Your character represents the alter-ego that you control in the Star Trek universe. It’s important to put a great deal of effort and thought into making this a person that you want to spend a lot of time with! In this area, you’ll find out more information about creating your character.
Before you get too deep in developing your character, there’s some things you will want to consider:
- Don’t “over-produce”: Part of playing the game is creating as you go. The last thing you want is to develop your character so much that you’ve “written yourself into a corner.” Leave plenty of character development for when you actually get to your ship!
- Age appropriate: If you’re planning on playing a doctor, then your character will have been in medical school for a while both before, and after StarFleet Academy. In that case, your character would be around 26 once they got to their ship. For everyone else, your character will likely be about 23, as they would probably joined the Academy at the age of 18 (the end of their “high school” or secondary school experience), and then would have spent four years in the Academy, and one year on a “cadet cruise.” Adults sometimes enter StarFleet, as well, so you’re free to have your character be older than 23, and don’t forget that this age can vary wildly for other species. A Vulcan might be 75 or older before they enter Starfleet, for example.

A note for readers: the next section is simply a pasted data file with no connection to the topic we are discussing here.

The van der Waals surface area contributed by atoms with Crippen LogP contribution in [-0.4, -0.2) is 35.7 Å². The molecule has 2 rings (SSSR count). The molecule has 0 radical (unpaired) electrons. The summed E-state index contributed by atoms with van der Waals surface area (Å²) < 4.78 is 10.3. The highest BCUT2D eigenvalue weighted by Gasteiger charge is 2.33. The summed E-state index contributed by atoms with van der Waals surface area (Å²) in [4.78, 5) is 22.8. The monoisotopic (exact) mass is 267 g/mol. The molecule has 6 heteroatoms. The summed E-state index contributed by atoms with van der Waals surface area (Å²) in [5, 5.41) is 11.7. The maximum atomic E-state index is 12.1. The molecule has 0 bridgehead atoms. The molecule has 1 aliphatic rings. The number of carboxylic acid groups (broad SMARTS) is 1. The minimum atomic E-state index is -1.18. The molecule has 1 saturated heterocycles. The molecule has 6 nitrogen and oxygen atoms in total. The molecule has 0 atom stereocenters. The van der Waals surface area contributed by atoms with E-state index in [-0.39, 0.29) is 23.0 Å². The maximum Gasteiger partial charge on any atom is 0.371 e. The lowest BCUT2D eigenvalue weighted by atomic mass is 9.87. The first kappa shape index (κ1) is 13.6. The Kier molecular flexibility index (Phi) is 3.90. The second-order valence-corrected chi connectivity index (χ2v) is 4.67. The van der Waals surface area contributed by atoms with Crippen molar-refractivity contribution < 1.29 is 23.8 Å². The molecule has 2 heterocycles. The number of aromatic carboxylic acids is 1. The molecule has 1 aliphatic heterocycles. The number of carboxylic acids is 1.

- Consider your character’s maturity: Think back to what you were like at around 23. (Or, imagine how you will be at that age!) If you’re much older, you’ll know that your life has changed, your personality has changed somewhat, and you have a completely different perspective on the world. Keep this in mind as you develop your character, and don’t forget that people don’t always emerge from Starfleet Academy as wizened, mature adults.
- Avoid “widow/orphan syndrome”: Inexperienced writers sometimes assume that for a character to be interesting, they have to have experienced a lot of tragedy in their life. They often write into a character’s history that they were orphaned at a young age, or that their loved-one died in a tragic accident – or both. Consider, in real life, how many orphans do YOU know that had to raise themselves? How many widows, or widowers do YOU know that had a spouse die? Probably not too many, and that type of thing would be even more rare in the future where medicine had advanced far beyond where we are today, saving many a child from losing a parent to disease. If you’re looking for ways to make your character interesting, draw on your own experiences as a person and think about the small, but just as important struggles you’ve been through. As they say, “write what you know.”